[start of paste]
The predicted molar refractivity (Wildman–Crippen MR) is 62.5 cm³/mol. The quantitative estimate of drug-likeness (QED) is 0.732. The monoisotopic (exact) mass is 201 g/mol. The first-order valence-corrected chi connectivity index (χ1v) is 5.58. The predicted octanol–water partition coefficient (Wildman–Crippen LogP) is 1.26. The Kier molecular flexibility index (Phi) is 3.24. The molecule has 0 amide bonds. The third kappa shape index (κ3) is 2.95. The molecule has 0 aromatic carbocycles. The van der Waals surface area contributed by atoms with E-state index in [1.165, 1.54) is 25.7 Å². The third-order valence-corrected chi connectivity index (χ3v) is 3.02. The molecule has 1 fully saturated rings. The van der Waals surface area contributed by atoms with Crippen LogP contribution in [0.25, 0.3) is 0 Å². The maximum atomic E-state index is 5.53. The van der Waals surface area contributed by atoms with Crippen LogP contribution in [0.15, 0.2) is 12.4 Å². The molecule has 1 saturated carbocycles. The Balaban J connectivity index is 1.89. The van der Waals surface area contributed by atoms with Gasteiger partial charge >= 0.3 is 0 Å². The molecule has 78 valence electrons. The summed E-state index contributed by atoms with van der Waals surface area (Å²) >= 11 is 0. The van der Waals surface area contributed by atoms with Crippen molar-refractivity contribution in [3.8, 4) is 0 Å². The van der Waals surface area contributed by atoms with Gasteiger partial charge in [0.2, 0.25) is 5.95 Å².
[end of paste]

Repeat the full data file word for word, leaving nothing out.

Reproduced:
The predicted molar refractivity (Wildman–Crippen MR) is 62.5 cm³/mol. The quantitative estimate of drug-likeness (QED) is 0.732. The monoisotopic (exact) mass is 201 g/mol. The first-order valence-corrected chi connectivity index (χ1v) is 5.58. The predicted octanol–water partition coefficient (Wildman–Crippen LogP) is 1.26. The Kier molecular flexibility index (Phi) is 3.24. The molecule has 0 amide bonds. The third kappa shape index (κ3) is 2.95. The molecule has 0 aromatic carbocycles. The van der Waals surface area contributed by atoms with E-state index in [1.165, 1.54) is 25.7 Å². The third-order valence-corrected chi connectivity index (χ3v) is 3.02. The molecule has 1 fully saturated rings. The van der Waals surface area contributed by atoms with Crippen LogP contribution in [0.25, 0.3) is 0 Å². The maximum atomic E-state index is 5.53. The van der Waals surface area contributed by atoms with Crippen LogP contribution in [0.15, 0.2) is 12.4 Å². The molecule has 1 saturated carbocycles. The Balaban J connectivity index is 1.89. The van der Waals surface area contributed by atoms with Gasteiger partial charge >= 0.3 is 0 Å². The molecule has 78 valence electrons. The summed E-state index contributed by atoms with van der Waals surface area (Å²) >= 11 is 0. The van der Waals surface area contributed by atoms with Crippen molar-refractivity contribution in [3.8, 4) is 0 Å². The van der Waals surface area contributed by atoms with Gasteiger partial charge in [0.2, 0.25) is 5.95 Å².